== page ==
Through experiencing the Shain family hospitality, the Parimen family came even closer to Yiddishkeit and was able to make new contacts and get settled in a Jewish community. From here we see the importance of the mitzvah of welcoming guests into our homes. In the case of the Shains and the Parimens, the mitzvah affected generations!
In our Torah portion this week Vayeira, we read about the greatness of the mitzvah of Hachnasas Orchim, welcoming guests into our homes. The Torah tells us that Avrohom Avinu "was sitting at the entrance of the tent in the heat of the day."(Bereishis 18:1)
Rashi explains that Avrohom was waiting to see if travelers would pass by, so that he could invite them into his home. When Avrohom saw that three men were approaching, Avrohom ran towards the men in order to offer them hospitality. When the guests arrived, Avrohom was in the middle of receiving the Shechina - the Divine Presence of Hashem. Hashem had come to visit Avrohom who was still recovering from his bris milah which had taken place three days earlier.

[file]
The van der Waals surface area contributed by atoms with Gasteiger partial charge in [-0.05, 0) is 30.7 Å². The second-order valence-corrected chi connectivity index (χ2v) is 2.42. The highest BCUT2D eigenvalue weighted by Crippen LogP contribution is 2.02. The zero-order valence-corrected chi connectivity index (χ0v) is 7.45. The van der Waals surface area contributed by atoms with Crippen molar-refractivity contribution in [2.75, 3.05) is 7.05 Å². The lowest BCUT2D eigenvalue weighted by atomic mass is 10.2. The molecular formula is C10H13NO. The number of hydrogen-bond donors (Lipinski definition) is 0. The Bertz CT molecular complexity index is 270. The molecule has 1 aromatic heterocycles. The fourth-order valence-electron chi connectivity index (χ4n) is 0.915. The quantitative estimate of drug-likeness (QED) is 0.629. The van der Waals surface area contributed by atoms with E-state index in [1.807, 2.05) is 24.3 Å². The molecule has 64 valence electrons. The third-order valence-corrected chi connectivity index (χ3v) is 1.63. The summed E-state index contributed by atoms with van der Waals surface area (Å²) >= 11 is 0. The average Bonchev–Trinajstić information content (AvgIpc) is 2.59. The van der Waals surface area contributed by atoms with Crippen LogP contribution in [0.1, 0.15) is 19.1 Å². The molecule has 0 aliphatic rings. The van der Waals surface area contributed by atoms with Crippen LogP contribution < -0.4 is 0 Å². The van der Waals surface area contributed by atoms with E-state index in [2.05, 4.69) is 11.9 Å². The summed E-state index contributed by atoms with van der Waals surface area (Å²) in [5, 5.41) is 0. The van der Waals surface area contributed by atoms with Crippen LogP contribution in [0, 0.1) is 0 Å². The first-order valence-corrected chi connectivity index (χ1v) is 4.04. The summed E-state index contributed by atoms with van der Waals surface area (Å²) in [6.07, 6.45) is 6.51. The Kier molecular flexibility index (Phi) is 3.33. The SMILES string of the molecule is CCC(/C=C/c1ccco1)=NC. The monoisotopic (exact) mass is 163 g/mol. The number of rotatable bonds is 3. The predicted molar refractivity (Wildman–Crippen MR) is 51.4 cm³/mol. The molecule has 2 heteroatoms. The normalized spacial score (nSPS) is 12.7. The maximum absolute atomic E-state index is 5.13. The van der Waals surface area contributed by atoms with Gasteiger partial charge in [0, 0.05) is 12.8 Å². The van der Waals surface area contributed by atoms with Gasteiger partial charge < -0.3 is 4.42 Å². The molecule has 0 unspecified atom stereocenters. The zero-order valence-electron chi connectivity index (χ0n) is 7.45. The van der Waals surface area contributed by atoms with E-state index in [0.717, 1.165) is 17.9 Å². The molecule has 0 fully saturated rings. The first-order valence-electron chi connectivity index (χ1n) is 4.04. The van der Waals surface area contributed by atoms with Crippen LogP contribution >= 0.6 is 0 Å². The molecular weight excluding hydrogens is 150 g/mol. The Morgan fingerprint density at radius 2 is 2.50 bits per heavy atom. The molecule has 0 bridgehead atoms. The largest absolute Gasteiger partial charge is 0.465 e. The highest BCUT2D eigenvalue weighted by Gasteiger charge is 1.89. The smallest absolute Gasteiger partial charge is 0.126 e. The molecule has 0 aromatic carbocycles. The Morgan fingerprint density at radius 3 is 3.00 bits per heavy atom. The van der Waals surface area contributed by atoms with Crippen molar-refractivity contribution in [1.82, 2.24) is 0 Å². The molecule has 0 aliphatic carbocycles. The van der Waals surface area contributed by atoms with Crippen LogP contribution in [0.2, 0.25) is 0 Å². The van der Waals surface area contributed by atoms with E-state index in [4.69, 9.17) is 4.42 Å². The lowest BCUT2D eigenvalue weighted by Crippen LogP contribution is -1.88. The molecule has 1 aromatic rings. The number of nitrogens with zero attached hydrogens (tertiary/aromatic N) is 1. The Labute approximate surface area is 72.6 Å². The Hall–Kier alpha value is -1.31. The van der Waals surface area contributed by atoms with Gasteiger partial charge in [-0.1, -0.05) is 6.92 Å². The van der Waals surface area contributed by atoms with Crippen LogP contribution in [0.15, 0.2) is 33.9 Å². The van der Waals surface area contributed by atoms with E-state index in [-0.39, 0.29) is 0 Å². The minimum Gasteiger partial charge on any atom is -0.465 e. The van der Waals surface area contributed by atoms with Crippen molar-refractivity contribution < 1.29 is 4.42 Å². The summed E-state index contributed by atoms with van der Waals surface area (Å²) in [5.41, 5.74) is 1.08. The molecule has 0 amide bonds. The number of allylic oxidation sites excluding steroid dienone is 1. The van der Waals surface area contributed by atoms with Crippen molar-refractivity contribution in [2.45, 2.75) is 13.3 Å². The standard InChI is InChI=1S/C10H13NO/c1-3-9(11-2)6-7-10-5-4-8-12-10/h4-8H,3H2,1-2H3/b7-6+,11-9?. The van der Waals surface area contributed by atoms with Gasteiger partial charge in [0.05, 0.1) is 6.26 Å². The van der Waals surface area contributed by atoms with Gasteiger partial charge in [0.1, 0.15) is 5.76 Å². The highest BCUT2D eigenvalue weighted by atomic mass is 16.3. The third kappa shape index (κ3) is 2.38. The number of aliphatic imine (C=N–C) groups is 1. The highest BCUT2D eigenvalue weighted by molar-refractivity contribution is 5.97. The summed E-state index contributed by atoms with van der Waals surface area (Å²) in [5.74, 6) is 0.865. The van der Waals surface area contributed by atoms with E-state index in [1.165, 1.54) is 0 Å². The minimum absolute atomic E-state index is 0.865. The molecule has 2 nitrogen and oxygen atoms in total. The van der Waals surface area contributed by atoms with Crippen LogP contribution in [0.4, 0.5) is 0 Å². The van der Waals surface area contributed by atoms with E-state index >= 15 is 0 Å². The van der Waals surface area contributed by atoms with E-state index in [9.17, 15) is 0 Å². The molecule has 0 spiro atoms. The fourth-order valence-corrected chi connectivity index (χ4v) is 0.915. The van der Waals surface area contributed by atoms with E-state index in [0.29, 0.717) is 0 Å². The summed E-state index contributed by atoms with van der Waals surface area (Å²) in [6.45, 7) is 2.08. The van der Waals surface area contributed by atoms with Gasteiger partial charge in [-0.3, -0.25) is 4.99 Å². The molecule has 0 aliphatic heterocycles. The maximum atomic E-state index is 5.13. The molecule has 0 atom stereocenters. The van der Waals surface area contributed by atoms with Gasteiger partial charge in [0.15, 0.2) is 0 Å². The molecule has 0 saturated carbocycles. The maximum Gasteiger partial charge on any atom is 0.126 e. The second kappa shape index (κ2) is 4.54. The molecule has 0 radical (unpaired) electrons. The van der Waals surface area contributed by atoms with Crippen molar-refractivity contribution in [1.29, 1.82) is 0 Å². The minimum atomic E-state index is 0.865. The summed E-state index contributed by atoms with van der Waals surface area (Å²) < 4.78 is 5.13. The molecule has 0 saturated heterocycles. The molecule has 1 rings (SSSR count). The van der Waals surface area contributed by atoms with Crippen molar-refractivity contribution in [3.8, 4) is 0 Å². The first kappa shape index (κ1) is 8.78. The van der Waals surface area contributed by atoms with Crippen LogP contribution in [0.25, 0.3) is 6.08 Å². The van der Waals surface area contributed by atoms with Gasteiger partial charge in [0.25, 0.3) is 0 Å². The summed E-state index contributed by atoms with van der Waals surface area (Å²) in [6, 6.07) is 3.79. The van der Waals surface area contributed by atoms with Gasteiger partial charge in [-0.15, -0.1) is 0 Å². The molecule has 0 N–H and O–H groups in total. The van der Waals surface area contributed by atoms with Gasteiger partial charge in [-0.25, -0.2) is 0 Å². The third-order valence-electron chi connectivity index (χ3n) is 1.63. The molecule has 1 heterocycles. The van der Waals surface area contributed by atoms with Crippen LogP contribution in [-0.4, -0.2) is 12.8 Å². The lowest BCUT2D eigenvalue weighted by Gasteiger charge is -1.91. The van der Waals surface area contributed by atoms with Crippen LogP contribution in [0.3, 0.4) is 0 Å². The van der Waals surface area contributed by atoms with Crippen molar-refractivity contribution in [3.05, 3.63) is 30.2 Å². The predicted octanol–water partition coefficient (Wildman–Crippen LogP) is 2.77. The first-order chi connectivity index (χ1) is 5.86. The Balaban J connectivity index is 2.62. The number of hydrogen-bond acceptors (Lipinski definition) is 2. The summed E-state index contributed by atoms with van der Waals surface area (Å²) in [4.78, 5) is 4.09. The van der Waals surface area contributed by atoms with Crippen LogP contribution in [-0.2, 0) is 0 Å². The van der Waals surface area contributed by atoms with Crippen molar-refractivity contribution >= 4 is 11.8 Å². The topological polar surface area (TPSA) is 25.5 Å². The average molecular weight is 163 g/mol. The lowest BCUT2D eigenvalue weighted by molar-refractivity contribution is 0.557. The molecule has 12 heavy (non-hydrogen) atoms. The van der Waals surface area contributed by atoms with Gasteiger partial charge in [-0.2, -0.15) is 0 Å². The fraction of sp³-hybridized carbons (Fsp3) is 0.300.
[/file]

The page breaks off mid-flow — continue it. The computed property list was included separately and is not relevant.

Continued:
The Torah quotes Avrohom as saying "My L-rd, If I find favor in Your eyes, please pass not away from Your servant." (Bereishis 18:3) The Talmud explains this verse to mean that Avrohom Avinu asked the Divine Presence to wait for him, so that Avrohom could take care of the guests. Avrohom and Sorah then quickly prepared a large meal for the travelers. (Shabbos 127a and Shevuos 35b)
The fact that Avrohom put the needs of his guests over receiving the Divine Presence, shows the greatness of the mitzvah of Hachnasas Orchim.(ibid.) As the Sages tell us, "let your house be open wide" (Avos 1:5) Bartinurah explains that a Jew’s house should be like Avrohom Avinu’s home, which had entrances on all four sides in order to make it easy for guests to enter.
When members of the Chofetz Chayim household would see the Torah great preparing a bed for a guest, they would tell the sage not to bother and to let them attend to such menial preparations. The Chofetz Chayim responded: "When it comes to the mitzvah of putting on tefillin, would you also like to fulfill it for me to save me the bother?" (Love Your Neighbor p.69, Rav Z.Pliskin citing Amud HaChesed, p.12-13)